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Designing Replacement Windows: What Makes a Window Energy Efficient

Designing Replacement Windows: What Makes a Window Energy Efficient

When you’re planning your project for replacement windows in Kelowna, energy efficiency should be number one on your priority list. That’s since inefficient windows can be responsible for the biggest heating and cooling loss in your residence.

They can lose as much as 30% of your heating and cooling, according to the U.S. Department of Energy. So, it’s important that your replacement windows are the wisest solution for the climate in Kelowna.

In choosing your new windows, here are a few points to keep in mind.

Window Panes: One, Two or Three?

Window panes are one of the most essential parts of an energy-efficient window. We advise choosing at minimum double-pane windows, since single-pane windows are especially inefficient. They’re also prone to seeping air and affecting your home’s comfort.

If your budget allows it, switching to ENERGY STAR® windows will help lower heating and cooling expenses and save you more money in the future. That’s because they work hard to keep your residence’s temperature in balance, despite the climate outside.

On average, ENERGY STAR says normal residences that get these windows can save*:

  • $101–$583 yearly when replacing single-pane windows.
  • $27–$197 annually when replacing double-pane, clear glass windows.

Over the life cycle of your windows, those savings can really add up. And you can also feel good being aware you’re helping reduce greenhouse gas emissions, which helps shield the environment.

Energy efficiency matters to us at Pella. That’s why we’ve associated ourselves with ENERGY STAR since 1999 and offer windows that meet or exceed certification in all 50 states. Windows from our Architect Series®, Lifestyle Series, 350 Series and 250 Series made the ENERGY STAR Most Efficient 2020 list. This means they’re among the most efficient that you can install.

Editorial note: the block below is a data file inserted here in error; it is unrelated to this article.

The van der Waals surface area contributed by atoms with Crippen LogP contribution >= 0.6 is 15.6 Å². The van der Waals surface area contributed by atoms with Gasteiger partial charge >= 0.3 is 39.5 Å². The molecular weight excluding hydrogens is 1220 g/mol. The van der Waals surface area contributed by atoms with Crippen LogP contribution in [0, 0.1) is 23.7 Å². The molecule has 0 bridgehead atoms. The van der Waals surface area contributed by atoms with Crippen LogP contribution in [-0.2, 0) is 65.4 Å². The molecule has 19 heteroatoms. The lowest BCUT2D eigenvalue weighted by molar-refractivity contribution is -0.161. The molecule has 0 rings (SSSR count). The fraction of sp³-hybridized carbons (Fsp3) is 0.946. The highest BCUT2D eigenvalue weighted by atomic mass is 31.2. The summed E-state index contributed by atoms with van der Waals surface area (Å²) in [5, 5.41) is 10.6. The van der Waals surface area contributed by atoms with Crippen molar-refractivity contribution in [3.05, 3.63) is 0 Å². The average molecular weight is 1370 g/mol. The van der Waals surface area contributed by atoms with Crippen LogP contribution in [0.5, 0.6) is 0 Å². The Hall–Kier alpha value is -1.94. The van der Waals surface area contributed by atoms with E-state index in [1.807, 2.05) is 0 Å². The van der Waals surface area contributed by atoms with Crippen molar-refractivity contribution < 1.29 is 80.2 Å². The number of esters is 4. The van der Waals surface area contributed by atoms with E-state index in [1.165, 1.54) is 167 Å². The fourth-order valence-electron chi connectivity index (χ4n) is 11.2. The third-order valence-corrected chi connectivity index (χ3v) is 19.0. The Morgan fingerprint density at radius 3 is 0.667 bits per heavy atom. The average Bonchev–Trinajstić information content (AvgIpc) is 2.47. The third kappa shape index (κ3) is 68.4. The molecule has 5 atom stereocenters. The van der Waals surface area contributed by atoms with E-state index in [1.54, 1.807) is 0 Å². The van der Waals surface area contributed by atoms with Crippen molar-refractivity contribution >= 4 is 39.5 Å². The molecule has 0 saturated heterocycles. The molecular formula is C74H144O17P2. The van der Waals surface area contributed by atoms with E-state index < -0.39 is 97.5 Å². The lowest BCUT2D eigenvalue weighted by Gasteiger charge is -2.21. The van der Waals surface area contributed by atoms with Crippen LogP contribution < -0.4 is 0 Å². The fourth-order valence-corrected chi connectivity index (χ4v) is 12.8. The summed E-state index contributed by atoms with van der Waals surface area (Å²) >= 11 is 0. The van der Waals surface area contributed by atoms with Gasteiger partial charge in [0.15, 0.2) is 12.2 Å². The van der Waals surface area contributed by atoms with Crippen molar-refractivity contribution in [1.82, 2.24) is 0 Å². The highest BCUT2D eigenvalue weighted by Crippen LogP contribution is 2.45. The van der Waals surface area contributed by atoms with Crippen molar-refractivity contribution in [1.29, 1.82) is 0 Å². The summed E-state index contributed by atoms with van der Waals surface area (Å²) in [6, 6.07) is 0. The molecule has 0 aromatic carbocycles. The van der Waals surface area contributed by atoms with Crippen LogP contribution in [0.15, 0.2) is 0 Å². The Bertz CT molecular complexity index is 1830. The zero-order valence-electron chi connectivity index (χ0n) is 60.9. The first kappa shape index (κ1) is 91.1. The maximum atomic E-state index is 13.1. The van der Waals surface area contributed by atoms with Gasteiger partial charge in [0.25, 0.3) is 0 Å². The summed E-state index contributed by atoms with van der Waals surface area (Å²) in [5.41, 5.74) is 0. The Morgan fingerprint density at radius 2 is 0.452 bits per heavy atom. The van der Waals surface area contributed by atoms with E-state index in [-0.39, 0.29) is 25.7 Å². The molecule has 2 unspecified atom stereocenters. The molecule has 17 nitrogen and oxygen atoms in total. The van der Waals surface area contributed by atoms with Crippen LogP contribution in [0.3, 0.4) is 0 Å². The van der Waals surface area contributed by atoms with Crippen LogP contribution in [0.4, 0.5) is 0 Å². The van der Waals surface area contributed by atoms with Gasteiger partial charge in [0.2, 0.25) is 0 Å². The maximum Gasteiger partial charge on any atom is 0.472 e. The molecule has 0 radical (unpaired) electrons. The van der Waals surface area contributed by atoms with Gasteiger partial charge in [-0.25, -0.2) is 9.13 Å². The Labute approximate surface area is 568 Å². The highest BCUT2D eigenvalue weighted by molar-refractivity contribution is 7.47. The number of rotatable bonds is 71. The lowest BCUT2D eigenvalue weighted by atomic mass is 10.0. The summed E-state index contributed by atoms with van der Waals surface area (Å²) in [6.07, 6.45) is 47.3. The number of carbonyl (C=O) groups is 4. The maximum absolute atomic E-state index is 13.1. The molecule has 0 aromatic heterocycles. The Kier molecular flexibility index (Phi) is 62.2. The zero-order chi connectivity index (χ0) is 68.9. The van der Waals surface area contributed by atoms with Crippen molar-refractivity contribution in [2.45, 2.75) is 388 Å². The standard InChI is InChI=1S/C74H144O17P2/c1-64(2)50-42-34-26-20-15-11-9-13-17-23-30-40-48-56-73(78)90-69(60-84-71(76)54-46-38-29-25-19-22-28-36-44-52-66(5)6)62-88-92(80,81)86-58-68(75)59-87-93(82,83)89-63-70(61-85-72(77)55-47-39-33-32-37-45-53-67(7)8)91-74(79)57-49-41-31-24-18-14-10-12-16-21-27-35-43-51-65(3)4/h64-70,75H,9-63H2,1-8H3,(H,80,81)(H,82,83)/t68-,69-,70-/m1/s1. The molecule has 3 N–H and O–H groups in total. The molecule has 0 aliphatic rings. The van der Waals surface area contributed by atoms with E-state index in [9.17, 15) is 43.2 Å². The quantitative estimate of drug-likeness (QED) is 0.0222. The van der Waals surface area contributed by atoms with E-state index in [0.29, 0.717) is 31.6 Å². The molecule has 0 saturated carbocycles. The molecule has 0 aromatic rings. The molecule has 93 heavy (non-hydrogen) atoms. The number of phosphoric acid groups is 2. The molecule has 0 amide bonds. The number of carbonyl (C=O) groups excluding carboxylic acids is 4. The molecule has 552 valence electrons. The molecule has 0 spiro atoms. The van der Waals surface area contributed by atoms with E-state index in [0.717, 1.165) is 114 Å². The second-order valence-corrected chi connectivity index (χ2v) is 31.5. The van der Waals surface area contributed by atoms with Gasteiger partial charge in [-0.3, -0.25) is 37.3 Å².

Individualize Your Windows with Glass Options

Using special coatings and gas between window panes can keep your home cozier while blocking more ultraviolet rays. Wherever you reside, Pella offers an InsulShield® glass option that will fit your specific climate.

Choosing the Ideal Window Frame Material

When designing your updated windows, you’ll have a couple of materials to choose from. Here’s how they rate for energy efficiency:

  • Top insulation: Wood windows rank very well for insulation, since wood naturally transfers a lesser amount of heat and cold.
  • High durability: Our exclusive fiberglass windows insulate similarly to wood, along with the fact they won’t melt or break down when faced with temperature shifts. Made for lasting durability, Pella’s proprietary fiberglass is the strongest material available for windows.**
  • Budget-friendly: Our vinyl windows are designed to work with your budget while keeping your residence energy-efficient. With several chambers, these frames help limit heat loss and boost efficiency.

Quality Window Installation is Important

Good installation is just as essential as the glass and window frame material you pick for your new windows.

That’s why you’ll want to select with a company like Pella of Kelowna, who is skilled in this service. We employ exclusive installation methods to make sure your new windows are a good fit. This stops gaps and cracks that can allow in moisture and air that compromise your comfort.

You can also depend on our team to be thoughtful toward your home during your no-mess, no-guess installation day. They’ll clean up after they’re done and will even haul away your old windows.

Ready to create energy-efficient windows for your home? Your local Pella of Kelowna experts are ready to assist you. Contact us at 250-863-7902 right away to begin!


*Ranges are based on the average savings among homes in modeled cities. Actual savings will vary based on local climate conditions, utility rates and individual home characteristics.

**Pella's proprietary fiberglass material has displayed superior strength over wood, vinyl, aluminum, wood/plastic composites and other fiberglass materials used by leading national brands in tensile and 3-point bend tests performed in accordance with ASTM D638 and D790 testing standards.

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